In a 10.5 post, Vulture‘s Kyle Buchanan has offered five reasons why Nate Parker‘s The Birth of a Nation was embraced with such excitement and became such a huge Sundance sensation.
One, “the premiere was highly emotional.” Two, “#OscarsSoWhite was the talk of the town.” (Minutes after the big Eccles screening I declared on Twitter that the emotional response was largely because of #OscarsSoWhite pushback — “We ain’t ‘white’, we get it, we’re the first to feel the love!”) Three, “black films are acquired, not developed” because distributors are usually afraid to stick their necks out by financing films about racial subjects. Four, “we’re in a new era of bidding wars” due to Amazon and Netflix. And five, “no one wanted to rain on Parker’s parade.”
Buchanan’s explanation of the last point is interesting: “I talked to plenty of people at Sundance who felt the film was just okay or even mediocre,” he writes. “but they weren’t eager to share their reactions at the time, lest they step on Parker’s moment.” Except for Hollywood Elsewhere, that is. “Don’t kid yourself about how good and satisfying this film is,” I wrote two or three hours after the Eccles debut. “It’s mostly a mediocre exercise in deification and sanctimony.”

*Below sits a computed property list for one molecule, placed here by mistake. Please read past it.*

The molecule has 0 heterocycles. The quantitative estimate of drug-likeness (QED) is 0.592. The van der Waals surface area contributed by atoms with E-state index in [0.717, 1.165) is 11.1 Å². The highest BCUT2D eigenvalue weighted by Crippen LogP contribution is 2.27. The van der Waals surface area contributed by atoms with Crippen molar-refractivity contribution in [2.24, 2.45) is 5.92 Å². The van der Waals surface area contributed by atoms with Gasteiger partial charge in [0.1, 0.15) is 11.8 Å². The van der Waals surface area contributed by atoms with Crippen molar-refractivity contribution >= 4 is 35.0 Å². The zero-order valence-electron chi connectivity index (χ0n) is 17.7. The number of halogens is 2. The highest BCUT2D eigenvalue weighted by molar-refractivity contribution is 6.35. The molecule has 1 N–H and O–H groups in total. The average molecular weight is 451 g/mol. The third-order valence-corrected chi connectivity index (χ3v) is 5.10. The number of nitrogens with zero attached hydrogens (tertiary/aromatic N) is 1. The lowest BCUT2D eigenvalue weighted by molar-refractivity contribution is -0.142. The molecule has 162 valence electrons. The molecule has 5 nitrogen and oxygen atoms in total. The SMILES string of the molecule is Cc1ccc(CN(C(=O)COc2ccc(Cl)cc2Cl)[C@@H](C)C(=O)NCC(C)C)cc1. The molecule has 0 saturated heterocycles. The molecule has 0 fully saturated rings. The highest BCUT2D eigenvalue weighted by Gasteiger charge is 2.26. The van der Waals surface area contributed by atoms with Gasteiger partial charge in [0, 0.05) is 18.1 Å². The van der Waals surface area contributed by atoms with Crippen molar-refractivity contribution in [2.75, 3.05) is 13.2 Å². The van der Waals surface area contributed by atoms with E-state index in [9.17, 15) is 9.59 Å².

Buchanan: “[Not wanting to step on Parker is] part of the reason that the rape accusation took so long to resurface, despite its constant presence on Parker’s Wikipedia page. Though I heard media members murmuring about the scandal even in Park City, no one wanted to be perceived as the white journalist who took down Nate Parker.” That was me also. I knew that someone sooner or later would get into the Penn State thing, but I felt it would be wrong to go after Parker for what I felt was an unrelated episode (except for the fact that he uses a rape of Nat Turner‘s fictitious wife as a trigger for the 1831 slave revolt).